Jacksonville residents aren’t interested in paying for renovations to Jaguars stadium
One of the strangest aspects of the stadium-financing game is that the taxpayers who give free money to American oligarchs would never approve doing so if/when given the chance to do so via public ballot.
The latest example of that is happening in Jacksonville, where the Jaguars hope to get a billion or so in public money to go along with a billion or so in private money to renovate the team’s stadium.
According to Timothy Gibbons of the Jacksonville Business Journal, a poll conducted by the University of North Florida revealed that more than half of the city’s residents would “prefer the city sell EverBank Stadium and the surrounding land” in lieu of using “city money [to] pay for the stadium to be renovated.”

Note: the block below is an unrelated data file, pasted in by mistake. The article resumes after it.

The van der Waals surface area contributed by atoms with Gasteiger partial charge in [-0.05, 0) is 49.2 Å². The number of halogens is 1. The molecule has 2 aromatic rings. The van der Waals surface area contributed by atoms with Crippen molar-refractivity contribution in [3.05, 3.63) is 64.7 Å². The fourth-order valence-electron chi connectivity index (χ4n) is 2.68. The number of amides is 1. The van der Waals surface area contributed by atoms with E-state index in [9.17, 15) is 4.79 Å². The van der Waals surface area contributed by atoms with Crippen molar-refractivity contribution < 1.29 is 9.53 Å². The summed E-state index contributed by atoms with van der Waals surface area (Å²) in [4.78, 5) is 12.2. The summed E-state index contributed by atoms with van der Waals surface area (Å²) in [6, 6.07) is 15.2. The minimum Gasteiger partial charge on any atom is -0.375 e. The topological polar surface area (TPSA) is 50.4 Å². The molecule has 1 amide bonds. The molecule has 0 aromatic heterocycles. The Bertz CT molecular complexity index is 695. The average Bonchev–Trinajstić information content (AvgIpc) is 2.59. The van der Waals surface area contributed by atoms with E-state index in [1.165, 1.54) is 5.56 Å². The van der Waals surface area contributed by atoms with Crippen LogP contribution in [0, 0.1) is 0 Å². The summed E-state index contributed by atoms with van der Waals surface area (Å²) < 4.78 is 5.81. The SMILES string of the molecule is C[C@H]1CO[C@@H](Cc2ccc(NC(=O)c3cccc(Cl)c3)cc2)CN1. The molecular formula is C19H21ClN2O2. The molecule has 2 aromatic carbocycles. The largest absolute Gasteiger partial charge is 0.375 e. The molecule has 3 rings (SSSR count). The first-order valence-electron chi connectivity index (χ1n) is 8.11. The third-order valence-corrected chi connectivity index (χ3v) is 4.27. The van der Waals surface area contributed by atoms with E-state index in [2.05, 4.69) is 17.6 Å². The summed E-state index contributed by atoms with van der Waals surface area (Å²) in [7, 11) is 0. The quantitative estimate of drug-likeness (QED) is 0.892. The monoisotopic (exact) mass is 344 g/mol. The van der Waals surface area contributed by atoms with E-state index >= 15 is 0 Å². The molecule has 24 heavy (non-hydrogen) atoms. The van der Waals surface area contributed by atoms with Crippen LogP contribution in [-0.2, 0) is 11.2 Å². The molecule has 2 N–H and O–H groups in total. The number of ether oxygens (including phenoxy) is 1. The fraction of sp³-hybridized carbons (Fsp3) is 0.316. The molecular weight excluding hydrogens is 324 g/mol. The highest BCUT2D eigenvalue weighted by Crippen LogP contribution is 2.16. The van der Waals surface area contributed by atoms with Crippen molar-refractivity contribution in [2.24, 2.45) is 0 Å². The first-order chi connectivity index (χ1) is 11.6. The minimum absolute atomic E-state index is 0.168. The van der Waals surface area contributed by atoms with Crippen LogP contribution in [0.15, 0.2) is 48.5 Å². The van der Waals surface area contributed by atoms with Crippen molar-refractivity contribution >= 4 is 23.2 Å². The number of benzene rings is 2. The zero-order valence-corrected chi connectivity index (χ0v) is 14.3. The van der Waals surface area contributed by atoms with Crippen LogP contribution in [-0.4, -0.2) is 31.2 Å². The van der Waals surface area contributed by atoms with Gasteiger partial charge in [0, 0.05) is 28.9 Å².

Only six percent of the respondents — SIX PERCENT — said the city should devote $1 billion in public money to the renovation. Selling the stadium to the team and letting the team pay for the renovations itself received support from 51 percent of those who responded.
Roughly a third support spending up to $500 million. But 47 percent said no to spending $1 billion, even if it means losing the team. Roughly 46 percent said the city should spend the $1 billion if the alternative to renovation is relocation.
The biggest takeaway for the team is obvious. They need to work with the elected officials to do this in a way that prevents the measure from ever being placed on a ballot. If so, it will lose.
That’s not just the continuation of the ongoing national trend where politicians work very hard to subvert the will of the electorate. Most people in every NFL city aren’t football fans. Even many of those who are have come to realize that it shouldn’t be for them to finance playgrounds for the billionaires who make millions and millions in profit from having the ability to stage football games there.
And if the Jaguars can’t get what they want, owner Shad Khan will have to decide whether to foot the bill on his own (as Dolphins owner Stephen Ross eventually did when upgrading his own stadium in Miami) or move the team to a new home. Perhaps to a place where his team already plays one home game per year.